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Iowa Caucuses Tweets of the Night

Iowa Caucuses Tweets of the Night

The election was close going down to the wire between Santorum and Romney, with no winner declared as of this writing, with both in the 24% range.  Paul was at about 21%, Newt at 13%, Perry at 10%, and Bachmann at 5%.  (Results not final)

The big news is that Newt gave a rip-roaring speech signaling he’s going on attack, and Romney failed to get the 25.3% he received in 2008.

Here are the Tweets of the Night:

The “Mitt wished too hard for something, and is going to get it” Tweets (also here, here, here)

The “I don’t take myself too seriously” Tweet:

The “I’m liking what I see” Tweet:

The “I decide what’s relevant” Tweet:

The “let’s be the Mean Guy” Tweet:

 The “I long for the Dukakis in a tank photo” Tweet:


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Tried to check Rick Santorum Web site a few minutes ago and I couldn’t even get in. It’s back now…impressive…

Midwest Rhino | January 4, 2012 at 12:24 am

how much it cost per vote

$1.65 per vote for Santorum

$113.00 per vote for Romney

$817.00 per vote for Perry

does that say something?

Midwest Rhino | January 4, 2012 at 12:54 am

not sure if that includes the PACs

Ed Rollins, who is now a Fox News Analyst (yuck) makes this statement: “Santorum, obviously, has some momentum. He’s moved up but I don’t think he has the organization of the first two [Paul and Romney].”

What a turkey.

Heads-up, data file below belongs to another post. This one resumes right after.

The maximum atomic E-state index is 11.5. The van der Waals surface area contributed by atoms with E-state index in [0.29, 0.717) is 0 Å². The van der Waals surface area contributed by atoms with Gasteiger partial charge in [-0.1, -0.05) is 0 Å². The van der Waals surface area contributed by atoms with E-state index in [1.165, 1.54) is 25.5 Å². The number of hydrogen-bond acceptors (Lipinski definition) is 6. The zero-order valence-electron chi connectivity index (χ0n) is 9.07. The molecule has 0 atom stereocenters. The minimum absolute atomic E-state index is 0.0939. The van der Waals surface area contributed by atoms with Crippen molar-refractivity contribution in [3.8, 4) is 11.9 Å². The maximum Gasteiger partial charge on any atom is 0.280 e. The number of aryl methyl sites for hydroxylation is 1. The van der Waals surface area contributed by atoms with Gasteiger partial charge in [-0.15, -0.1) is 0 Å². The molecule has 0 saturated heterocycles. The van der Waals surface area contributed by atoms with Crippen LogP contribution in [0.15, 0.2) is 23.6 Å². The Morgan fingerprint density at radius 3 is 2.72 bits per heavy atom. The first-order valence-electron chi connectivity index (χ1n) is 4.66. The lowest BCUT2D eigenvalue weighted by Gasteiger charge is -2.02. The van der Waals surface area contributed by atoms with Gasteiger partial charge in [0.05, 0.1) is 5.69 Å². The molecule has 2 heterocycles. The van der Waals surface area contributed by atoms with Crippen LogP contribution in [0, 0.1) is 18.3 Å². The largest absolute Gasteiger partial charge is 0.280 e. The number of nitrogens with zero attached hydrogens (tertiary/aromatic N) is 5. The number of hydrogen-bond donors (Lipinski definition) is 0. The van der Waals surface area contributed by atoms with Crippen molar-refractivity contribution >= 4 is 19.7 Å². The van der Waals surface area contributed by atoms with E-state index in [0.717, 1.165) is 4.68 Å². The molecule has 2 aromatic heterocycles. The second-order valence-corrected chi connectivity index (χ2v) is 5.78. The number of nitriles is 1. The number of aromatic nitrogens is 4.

That picture in Jonah’s tweet says it all: Mitt Romney as Dr. Jellyfinger.

Beating your opponent by 1 vote is a victory. Beating him/her by 2 votes is a landslide. Romney won by 8 votes. This is scored like baseball: after 9 innings, the team with the higher score wins. It does not matter if it is by 1 run or many runs. The team with the greater number of runs WINS.

This is all disheartening and frustrating. Santorum is not electable nationally because his emphasis on social policy will be perceived as advocating the enshrining of Christianity with law. This will turn off huge segments of the electorate, if for nothing else than the fear that it could allow a tit-for-tat with sharia law. Committed family values advocates should realize that. Why doesn’t he. Why don’t they. Wasted votes, essentially boosting Romney, and I doubt that is what his supporters intend.

    dmacleo in reply to janitor. | January 4, 2012 at 7:57 am

    of course the social (and economic) conservatives like me won’t vote for him because we’ve always been so well represented in the past.
    oh wait…
    I think there are many social conservatives out there who have been silent up to now and may vote for him.

    retire05 in reply to janitor. | January 4, 2012 at 9:05 am

    Well, we are a nation based on Judeo-Christian laws, and it hasn’t gone to hell, yet. And while there is a push to allow Sha’ria law in the U.S., there would be such an outcry over it that it would be heard all the way around the world.

    There is no religious litmus test to be president. Why do you want to create one?

      janitor in reply to retire05. | January 4, 2012 at 12:13 pm

      Perry has it correct, I think. Social policy is mostly a states’ rights issue, not where a president should be focusing versus economic and foreign policy. It’s divisive, difficult, and makes it harder (I think impossible) for Santorum to be elected at this point in time. It’s about timing and emphasis.

Good news: Paul did not win; Perry and Gingrich continue. If Bachmann quits, I will consider the Iowa Caucus a complete success.

    Mutnodjmet in reply to Mutnodjmet. | January 4, 2012 at 9:39 am

    PS. I might be wrong about Perry; he is “reassessing” his campaign. Too bad; I would have liked to see what he could have done in South Carolina.

That Ron Paul shot at Huntsman is hilarious!

huskers-for-palin | January 4, 2012 at 7:36 pm

I had fun last night with my group trying to convince people to caucus for Palin. I was invited to be an observer and saw how the caucus system worked.

The precinct I watched had Santorum as the victor followed by Romney, Gingrich, Perry, Paul, Bachmann and Huntsman (one vote).